Actor Eddie Redmayne, though surely a perfectly nice person, is currently making me want to start hurling things at him with irritation. With not one but two roles in which he played dressup with marginalised identities in 2014 and 2015, he’s most decidedly on my shitlist. As a high-profile actor, he really does get to pick or turn down roles depending on taste and the direction he wants to take his career, and his decision to take on these roles reflects a greedy, crass, base desire for critical acclaim and awards nominations, knowing full well that actors in positions of social dominance tend to get praised for playing the Other, while those who are not are rarely even offered access to these roles. When they are, it’s usually in the setting of indie films with low distribution, and most of the public never sees them — and they’re certainly not listed for awards opportunities.
First we have The Theory of Everything, in which he played at being Stephen Hawking. Aside from having some big problems surrounding disabled experiences, the film had a nondisabled actor in a lead role featuring one of the most famous living disabled people, and that was a problem. There are plenty of wheelchair users, including some with ALS, who could have taken on the role and done an excellent job with it, and yes, the filming might have required some adjustment to reflect their impairments, but that would have made it more authentic. Redmayne’s role was justified on the grounds that the filmmakers wanted to show Hawking’s life, and needed someone who could walk and mimic gradual progressive disease, but that doesn’t hold true at all. Do we cast children in adult roles because we need someone who can successfully pass a child earlier in a film? No, we cast a child for the role in earlier scenes in the character’s youth, and then transition to an adult actor. The casting decision could have included a disabled actor with more mobility for standing and walking scenes, and someone with a more progressed state of ALS or a similar disability for scenes further along.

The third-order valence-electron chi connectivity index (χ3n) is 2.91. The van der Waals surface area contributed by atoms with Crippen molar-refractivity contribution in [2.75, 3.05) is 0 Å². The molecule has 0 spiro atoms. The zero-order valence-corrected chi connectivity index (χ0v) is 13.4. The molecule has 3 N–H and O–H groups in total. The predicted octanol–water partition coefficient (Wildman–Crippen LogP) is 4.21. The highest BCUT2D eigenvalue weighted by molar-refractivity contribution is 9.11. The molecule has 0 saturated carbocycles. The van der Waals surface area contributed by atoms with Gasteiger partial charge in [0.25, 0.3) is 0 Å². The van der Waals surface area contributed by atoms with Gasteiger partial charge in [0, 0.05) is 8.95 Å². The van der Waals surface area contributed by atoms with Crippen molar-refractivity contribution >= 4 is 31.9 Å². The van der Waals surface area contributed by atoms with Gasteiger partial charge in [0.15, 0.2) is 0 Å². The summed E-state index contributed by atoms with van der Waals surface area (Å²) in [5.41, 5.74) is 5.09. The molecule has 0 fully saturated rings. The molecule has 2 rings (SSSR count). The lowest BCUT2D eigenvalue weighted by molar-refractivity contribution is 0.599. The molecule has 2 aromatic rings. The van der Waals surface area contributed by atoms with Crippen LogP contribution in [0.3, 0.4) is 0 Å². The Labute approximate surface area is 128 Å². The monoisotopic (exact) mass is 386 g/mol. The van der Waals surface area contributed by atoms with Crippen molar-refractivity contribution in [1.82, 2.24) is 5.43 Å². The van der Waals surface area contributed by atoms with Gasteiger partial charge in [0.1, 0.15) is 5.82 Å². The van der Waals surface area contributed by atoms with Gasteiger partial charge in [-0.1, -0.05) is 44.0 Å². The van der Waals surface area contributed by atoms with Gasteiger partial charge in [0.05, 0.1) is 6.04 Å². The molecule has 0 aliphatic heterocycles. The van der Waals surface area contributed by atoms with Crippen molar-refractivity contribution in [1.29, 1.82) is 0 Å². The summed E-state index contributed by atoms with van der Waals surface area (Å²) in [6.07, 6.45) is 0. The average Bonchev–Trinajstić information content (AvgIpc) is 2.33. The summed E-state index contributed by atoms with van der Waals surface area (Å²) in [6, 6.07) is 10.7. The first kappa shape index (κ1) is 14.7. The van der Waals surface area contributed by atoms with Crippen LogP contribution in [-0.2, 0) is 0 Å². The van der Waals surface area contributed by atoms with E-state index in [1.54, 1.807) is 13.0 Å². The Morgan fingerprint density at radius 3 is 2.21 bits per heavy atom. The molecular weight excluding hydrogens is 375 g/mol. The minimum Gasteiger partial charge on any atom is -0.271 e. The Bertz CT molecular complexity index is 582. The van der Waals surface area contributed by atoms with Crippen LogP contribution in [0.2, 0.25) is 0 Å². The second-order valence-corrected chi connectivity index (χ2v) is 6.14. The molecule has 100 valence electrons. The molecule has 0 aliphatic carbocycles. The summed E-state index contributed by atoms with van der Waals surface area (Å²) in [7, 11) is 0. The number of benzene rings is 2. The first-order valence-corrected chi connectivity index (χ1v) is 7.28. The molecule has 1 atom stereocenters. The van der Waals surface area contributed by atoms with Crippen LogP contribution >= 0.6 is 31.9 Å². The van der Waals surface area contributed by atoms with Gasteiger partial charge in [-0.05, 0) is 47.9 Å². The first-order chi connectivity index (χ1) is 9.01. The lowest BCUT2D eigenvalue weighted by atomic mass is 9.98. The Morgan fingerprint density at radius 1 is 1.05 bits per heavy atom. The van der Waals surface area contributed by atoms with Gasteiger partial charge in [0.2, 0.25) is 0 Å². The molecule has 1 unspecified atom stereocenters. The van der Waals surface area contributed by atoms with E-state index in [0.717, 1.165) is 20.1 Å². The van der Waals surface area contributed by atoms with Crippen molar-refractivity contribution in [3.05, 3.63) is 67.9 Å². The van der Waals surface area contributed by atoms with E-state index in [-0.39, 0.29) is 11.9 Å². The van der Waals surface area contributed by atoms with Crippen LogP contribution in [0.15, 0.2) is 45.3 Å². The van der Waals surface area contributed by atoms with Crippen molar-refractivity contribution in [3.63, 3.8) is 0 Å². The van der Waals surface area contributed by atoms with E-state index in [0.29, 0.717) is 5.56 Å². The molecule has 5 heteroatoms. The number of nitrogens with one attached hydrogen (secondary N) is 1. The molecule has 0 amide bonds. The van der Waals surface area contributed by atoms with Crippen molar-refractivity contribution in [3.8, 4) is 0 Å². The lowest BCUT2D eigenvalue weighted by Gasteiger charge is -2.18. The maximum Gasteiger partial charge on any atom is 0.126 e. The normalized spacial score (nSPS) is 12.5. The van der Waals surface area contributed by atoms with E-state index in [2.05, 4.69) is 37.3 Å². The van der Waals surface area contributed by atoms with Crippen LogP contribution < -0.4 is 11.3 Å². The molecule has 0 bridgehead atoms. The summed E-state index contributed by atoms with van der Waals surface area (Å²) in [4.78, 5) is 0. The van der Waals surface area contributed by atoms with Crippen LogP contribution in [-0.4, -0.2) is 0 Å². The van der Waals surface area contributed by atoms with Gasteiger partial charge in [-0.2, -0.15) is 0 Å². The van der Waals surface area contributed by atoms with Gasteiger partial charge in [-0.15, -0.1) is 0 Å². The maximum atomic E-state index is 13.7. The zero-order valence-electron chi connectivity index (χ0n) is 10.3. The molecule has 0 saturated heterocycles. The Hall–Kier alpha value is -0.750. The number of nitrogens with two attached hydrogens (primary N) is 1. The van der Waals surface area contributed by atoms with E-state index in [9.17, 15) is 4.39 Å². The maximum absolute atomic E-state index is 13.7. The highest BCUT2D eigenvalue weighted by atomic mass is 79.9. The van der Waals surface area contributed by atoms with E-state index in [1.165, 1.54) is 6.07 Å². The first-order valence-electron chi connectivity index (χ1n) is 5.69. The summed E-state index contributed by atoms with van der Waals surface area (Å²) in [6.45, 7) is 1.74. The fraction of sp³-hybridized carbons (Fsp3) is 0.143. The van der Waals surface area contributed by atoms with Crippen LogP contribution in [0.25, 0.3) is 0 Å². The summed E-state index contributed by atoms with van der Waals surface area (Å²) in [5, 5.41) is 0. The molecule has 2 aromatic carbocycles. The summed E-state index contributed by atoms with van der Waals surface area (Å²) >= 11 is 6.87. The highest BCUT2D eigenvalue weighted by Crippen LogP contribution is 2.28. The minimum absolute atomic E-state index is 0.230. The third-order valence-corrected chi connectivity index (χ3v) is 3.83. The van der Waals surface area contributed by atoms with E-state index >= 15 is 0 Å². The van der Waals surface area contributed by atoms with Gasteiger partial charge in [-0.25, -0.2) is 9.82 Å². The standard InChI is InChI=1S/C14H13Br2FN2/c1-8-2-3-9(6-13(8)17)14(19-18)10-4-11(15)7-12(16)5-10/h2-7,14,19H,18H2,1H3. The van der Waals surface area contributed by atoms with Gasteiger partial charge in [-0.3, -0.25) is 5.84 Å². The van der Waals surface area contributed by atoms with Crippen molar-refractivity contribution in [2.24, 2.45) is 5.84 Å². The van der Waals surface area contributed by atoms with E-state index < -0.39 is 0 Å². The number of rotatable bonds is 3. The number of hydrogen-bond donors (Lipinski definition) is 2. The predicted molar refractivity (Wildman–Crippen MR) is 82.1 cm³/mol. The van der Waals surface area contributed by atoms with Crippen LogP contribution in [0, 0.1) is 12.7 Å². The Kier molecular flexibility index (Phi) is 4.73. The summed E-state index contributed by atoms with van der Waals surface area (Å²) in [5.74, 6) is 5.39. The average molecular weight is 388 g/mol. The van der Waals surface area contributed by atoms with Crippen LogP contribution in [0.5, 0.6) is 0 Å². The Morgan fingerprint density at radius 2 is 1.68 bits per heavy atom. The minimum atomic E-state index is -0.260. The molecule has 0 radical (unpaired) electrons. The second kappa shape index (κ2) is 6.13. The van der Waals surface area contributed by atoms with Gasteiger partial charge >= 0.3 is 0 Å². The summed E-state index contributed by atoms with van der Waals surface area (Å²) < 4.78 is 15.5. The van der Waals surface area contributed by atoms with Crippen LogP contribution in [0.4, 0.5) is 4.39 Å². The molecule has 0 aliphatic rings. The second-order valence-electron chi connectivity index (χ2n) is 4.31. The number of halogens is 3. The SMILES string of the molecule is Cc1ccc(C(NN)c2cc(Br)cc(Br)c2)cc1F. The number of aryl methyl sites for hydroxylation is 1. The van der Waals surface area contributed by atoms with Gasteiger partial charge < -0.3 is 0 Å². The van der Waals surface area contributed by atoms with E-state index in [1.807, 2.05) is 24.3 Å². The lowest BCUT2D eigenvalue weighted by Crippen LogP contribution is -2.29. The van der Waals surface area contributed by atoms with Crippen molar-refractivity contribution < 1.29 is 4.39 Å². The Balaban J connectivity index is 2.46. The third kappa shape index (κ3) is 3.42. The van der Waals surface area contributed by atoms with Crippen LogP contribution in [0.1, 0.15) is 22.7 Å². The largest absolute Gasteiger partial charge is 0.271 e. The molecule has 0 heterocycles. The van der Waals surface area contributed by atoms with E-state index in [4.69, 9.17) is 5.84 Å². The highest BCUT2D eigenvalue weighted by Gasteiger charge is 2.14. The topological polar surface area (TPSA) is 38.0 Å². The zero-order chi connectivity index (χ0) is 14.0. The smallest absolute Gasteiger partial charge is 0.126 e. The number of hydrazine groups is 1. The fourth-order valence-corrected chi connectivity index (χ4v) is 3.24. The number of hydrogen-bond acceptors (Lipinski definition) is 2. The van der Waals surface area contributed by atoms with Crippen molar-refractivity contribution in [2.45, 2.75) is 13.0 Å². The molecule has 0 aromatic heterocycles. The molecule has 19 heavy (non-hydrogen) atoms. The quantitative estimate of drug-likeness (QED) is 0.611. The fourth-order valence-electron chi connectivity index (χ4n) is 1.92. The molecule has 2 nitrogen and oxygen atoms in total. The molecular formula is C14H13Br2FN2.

Instead, the creators made a very conscious choice to cast a nondisabled actor in cripface, knowing in part that he could serve as a star vehicle, that the film would achieve incredible political acclaim, and that the actor himself would be praised for his deep research and method acting. They made much of interactions between Hawking and Redmayne (Hawking, it sounds like, genuinely enjoyed working with him and spoke appreciatively of the role, and I don’t want to devalue Hawking’s voice or take it away from him, but I’d be curious to hear his thoughts on cripface and whether he thought another actor would have been a better fit). Redmayne exploitatively used the role as a career opportunity instead of saying that he felt unqualified because he doesn’t have an evident physical impairment of any kind.
These kinds of things hurt. They hurt a lot, as a reminder that the world has no interest in disability unless it involves the rare successful, high profile, ‘good’ sort of disabled person, and that it has no time for disabled artistic talent. Perhaps the filmmakers seriously considered a disabled actor, but I doubt it. I would honestly be surprised if casting calls had included mention of disability or encouraged disabled actors to apply.